Monday, October 8, 2012

What a Character!

One of the special parts of going on a Disney vacation is getting to meet all your favorite characters: Mickey, Minnie, Donald, Daisy, Goofy, Pluto, Chip and Dale, Captain Hook, Peter Pan, Cinderella, Belle, Sleeping Beauty…the list goes on and on. And for most children, that is indeed a highlight. Little girls, especially, like to dress up like their favorite princesses and carry around autograph books so everyone they meet can sign them. But there are always a few children who are, let’s call it, “hesitant” to meet the characters.

My kids fell neatly into each of those categories. My one-year-old daughter, who refuses to go to the arms of even a familiar babysitter without several minutes of coaxing, would reach out excitedly for every character in a 100-foot radius. But my three-year-old son, who is basically fearless, would not go near a single character until the very last night of our vacation. The photograph pretty much sums it up:
If you look closely, you’ll notice that Donald’s left hand has my daughter’s hand in a death grip, to prevent her from continuing to molest his beak. And my son, although smiling for the camera, has a death grip of his own on Daddy, his exposed belly button and rucked-up shorts evidence of the prior struggle to get him even that close to the creepy giant duck. This was pretty typical of every character encounter we had.
One of our favorite evening activities aboard the Disney Fantasy was the family dance parties in D Lounge. Various DJs or live musical acts provided the music, and one of the many bubbly, energetic staffers was on the floor with a microphone coaxing everyone to join in the dancing, or occasionally teaching a simple line dance. Most evenings, one character or another would make an appearance and join in the dancing. On formal night, Chip and Dale came, dressed to the nines in their tuxedos. Katie chased them around until they literally had to peel her off so another child could have a turn. Ryan hid in a chair at the back of the lounge until they left.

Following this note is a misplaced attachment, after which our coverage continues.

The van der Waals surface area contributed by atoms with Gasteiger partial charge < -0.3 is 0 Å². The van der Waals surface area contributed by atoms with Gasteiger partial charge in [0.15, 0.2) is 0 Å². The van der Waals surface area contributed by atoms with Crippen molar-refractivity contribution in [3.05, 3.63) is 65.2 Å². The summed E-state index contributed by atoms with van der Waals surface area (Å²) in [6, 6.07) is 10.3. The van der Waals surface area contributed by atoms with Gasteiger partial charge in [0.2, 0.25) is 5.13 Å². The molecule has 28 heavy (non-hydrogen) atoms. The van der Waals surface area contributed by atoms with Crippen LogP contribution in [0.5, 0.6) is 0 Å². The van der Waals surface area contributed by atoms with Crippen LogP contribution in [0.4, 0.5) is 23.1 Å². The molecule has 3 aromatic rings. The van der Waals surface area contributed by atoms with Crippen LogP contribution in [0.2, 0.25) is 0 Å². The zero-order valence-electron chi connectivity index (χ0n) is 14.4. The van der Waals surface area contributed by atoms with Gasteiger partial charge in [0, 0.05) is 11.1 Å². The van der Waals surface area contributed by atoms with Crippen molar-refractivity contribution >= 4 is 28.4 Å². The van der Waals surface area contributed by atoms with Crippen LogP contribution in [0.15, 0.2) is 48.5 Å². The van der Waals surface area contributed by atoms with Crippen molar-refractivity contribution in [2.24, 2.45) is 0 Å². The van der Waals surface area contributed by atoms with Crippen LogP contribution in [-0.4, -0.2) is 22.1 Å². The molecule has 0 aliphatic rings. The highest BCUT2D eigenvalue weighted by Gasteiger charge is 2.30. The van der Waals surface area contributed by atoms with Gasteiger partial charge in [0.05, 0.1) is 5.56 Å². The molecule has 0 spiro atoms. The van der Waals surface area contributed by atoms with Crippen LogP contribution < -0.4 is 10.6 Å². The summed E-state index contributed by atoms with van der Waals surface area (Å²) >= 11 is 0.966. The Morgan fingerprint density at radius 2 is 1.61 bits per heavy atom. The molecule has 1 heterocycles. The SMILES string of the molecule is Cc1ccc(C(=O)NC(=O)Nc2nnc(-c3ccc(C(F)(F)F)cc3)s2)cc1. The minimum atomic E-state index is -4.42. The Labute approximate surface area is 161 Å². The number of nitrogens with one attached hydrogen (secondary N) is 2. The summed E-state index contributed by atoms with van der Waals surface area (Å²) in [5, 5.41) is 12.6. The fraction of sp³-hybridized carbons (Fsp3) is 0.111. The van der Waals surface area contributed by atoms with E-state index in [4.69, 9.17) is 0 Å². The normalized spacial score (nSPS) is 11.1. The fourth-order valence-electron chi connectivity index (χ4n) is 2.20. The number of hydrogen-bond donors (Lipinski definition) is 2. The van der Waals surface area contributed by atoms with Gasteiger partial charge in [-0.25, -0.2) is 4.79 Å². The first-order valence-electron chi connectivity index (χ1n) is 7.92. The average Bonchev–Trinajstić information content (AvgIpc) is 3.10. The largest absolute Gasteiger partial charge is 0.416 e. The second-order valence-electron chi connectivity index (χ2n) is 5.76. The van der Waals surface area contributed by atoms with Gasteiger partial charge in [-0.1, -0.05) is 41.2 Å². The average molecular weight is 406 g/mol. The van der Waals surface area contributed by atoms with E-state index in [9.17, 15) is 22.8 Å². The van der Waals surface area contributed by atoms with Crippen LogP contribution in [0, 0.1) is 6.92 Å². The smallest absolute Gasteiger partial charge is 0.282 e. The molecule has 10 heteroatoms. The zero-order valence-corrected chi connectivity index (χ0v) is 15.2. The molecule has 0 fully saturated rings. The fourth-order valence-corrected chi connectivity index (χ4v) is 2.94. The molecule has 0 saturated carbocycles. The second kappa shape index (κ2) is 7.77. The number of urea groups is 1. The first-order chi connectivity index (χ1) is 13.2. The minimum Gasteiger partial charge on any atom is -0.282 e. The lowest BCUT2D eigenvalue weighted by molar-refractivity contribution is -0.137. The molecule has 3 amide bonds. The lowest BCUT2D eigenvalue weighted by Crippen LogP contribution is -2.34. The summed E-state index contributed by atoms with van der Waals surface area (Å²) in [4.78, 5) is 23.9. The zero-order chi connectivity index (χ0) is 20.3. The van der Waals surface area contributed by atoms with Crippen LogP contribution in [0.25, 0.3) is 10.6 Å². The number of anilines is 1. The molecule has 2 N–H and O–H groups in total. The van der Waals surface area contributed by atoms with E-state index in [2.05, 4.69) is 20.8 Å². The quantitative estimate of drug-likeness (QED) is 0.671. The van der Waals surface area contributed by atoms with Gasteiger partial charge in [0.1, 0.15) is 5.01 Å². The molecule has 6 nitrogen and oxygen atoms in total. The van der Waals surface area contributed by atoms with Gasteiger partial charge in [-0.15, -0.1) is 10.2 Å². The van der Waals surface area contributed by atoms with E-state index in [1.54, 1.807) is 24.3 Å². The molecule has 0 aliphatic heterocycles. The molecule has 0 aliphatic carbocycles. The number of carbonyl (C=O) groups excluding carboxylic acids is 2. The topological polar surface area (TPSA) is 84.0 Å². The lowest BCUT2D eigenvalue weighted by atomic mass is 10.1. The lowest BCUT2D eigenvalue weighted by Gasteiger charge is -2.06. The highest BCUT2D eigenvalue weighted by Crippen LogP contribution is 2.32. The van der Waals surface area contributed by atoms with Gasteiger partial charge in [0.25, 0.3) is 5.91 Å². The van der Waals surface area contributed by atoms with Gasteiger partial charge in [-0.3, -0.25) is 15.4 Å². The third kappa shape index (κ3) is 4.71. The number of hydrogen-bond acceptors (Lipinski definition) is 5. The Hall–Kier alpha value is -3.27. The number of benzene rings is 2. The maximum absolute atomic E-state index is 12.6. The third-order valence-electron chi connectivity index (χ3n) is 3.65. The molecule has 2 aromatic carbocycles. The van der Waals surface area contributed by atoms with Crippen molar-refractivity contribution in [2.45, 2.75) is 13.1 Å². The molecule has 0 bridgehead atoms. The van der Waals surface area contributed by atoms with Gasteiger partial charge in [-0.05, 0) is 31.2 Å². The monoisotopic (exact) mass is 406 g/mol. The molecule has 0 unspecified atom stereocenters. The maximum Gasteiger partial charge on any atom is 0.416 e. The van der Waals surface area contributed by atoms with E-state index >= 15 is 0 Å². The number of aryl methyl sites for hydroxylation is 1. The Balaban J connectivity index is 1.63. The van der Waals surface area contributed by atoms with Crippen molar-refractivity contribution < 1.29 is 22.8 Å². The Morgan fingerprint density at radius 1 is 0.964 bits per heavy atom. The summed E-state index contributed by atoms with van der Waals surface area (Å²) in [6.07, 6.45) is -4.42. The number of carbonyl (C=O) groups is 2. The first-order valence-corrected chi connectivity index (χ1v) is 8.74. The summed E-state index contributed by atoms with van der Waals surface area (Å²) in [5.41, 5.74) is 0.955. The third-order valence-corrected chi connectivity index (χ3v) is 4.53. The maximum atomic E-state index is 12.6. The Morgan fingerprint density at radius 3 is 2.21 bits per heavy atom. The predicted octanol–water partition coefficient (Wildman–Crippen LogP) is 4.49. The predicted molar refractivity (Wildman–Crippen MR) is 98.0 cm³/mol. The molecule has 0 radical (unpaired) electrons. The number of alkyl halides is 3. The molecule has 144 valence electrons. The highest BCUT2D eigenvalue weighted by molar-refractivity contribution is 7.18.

What really surprised me was that my son not only hated the non-talking, “giant head” type characters, but also the human characters such as the princesses and even Peter Pan. My daughter ran over to Princess Belle the first chance she got and admired her beautiful gown and gloves, but as you can see, my son was desperately koala-ing onto Mama. Really? How can anyone not want to go right up to this lovely princess and say hello?
Even as I was writing this blog, my daughter spied this photo and began cooing and attempting to climb on my lap to get closer. My son checked it out as well, with the commentary, “Hey, that’s me. I was very sad and scared.”
In another five years or so, when we’re ready to take another trip like this, I’m sure both kids will have completely changed their thinking about these characters. At ages 5 and 7, it’s likely that my daughter will be dressed like a princess herself, although awestruck and shy about approaching the real princesses, and my son will probably be chasing around all the villains with a plastic sword (Captain Hook, I’m looking at you). I’ll apologize for both of their behaviors in advance.
But I, at least, will be delighted to meet each and every one of you!


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